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Why CNOs Should Rethink Their Fall Prevention Programs

Written by: Michael Fragala, PhD, MBA, RN, WCC, CSPHP, AMS

Falls are among the leading causes of injury and death in skilled nursing facilities. With an aging population and an increase in chronic diseases, it is critical for nursing leaders to prioritize fall prevention. Falls can lead to unnecessary suffering, a lower quality of life, and even death. Falls also harm facilities’ reputations, potentially resulting in fines and lawsuits.

Almost every skilled nursing facility has a fall prevention program in place, but it’s crucial to avoid the temptation to set a program up and leave it running without periodic reassessment of its central components. Chief Nursing Officers (CNOs) and other nursing leaders are ultimately responsible for taking time to rethink established fall prevention programs and ensure they are still optimized to meet patients’ needs.

Why Rethink Your Fall Prevention Program

Even with fall prevention programs in place, healthcare facilities can still experience a high number of fall incidents. If effective, a fall prevention program can be a tremendous system for promoting patient safety. An outdated or poorly constructed fall program, however, can lull staff and nursing leaders into a false sense of safety, increasing the systemic fall risks of a skilled nursing facility.

Here are a few reasons why it’s vital for nurse leaders to rethink their fall prevention program:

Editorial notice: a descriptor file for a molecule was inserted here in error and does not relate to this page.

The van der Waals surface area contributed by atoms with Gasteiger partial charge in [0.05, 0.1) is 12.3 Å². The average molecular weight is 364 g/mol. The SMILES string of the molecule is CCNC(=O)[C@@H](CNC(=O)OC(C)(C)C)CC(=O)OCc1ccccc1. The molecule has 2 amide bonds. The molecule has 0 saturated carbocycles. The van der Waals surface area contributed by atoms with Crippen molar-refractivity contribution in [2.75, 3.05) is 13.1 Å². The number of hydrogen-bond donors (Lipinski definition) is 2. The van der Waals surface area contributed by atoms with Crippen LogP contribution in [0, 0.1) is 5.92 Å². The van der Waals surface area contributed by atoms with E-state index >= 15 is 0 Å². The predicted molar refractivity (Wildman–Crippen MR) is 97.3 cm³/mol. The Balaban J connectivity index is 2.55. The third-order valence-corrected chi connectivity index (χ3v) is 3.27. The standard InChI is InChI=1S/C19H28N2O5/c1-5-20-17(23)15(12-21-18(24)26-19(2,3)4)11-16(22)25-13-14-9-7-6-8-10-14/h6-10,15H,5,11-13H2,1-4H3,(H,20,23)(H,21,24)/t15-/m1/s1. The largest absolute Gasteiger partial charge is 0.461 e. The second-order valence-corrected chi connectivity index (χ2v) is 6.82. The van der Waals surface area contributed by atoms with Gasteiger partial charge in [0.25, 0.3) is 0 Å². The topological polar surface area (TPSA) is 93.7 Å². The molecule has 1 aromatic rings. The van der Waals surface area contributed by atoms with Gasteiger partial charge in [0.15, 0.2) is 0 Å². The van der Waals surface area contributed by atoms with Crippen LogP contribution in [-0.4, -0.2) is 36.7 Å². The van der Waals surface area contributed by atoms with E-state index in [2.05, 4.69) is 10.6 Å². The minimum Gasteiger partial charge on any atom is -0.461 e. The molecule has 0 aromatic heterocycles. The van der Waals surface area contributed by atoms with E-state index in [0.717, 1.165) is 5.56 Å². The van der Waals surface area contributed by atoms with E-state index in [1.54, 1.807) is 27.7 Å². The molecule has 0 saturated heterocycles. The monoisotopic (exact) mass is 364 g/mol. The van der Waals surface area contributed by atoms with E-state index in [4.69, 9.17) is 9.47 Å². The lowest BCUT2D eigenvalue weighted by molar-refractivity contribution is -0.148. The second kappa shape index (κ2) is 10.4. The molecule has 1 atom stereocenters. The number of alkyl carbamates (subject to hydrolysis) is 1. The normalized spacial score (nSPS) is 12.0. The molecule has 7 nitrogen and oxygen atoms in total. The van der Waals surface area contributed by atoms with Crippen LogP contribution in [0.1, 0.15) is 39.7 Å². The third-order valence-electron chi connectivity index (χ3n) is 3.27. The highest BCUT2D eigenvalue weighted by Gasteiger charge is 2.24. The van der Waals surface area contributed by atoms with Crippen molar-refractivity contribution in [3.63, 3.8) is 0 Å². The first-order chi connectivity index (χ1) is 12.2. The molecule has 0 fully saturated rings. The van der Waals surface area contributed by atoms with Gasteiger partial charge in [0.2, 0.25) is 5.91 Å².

1. Shift in Patient Demographics – As the population ages and patients have higher and higher acuity, the number of high-risk patients susceptible to falls increases. Hence, strategies need to be continually adjusted to cater to the changing patient demographics.
  2. Evolving Best Practices – The science and understanding of fall prevention are constantly evolving. It is important to ensure that fall prevention programs are aligned with the latest research and best practices in fall prevention. What worked well five years ago may not be the best option today.
  3. Poor Patient Outcomes – If falls are an issue, rethinking a fall prevention program may decrease fall incidents. It is always better to rethink a fall prevention program before poor outcomes occur and to be proactive, not reactive.
  4. Cost Savings – The economic impact of falls in healthcare settings is significant. By reducing the frequency of falls, healthcare organizations can save on treatment costs and potential litigation.

While the time is always right to reevaluate your facility’s fall prevention program, nursing leaders transitioning into a new position should especially consider reviewing the fall prevention program. This helps to avoid carrying over outdated strategies and provides a shift towards a culture of safety during the leadership transition.

Improving Your Fall Prevention Program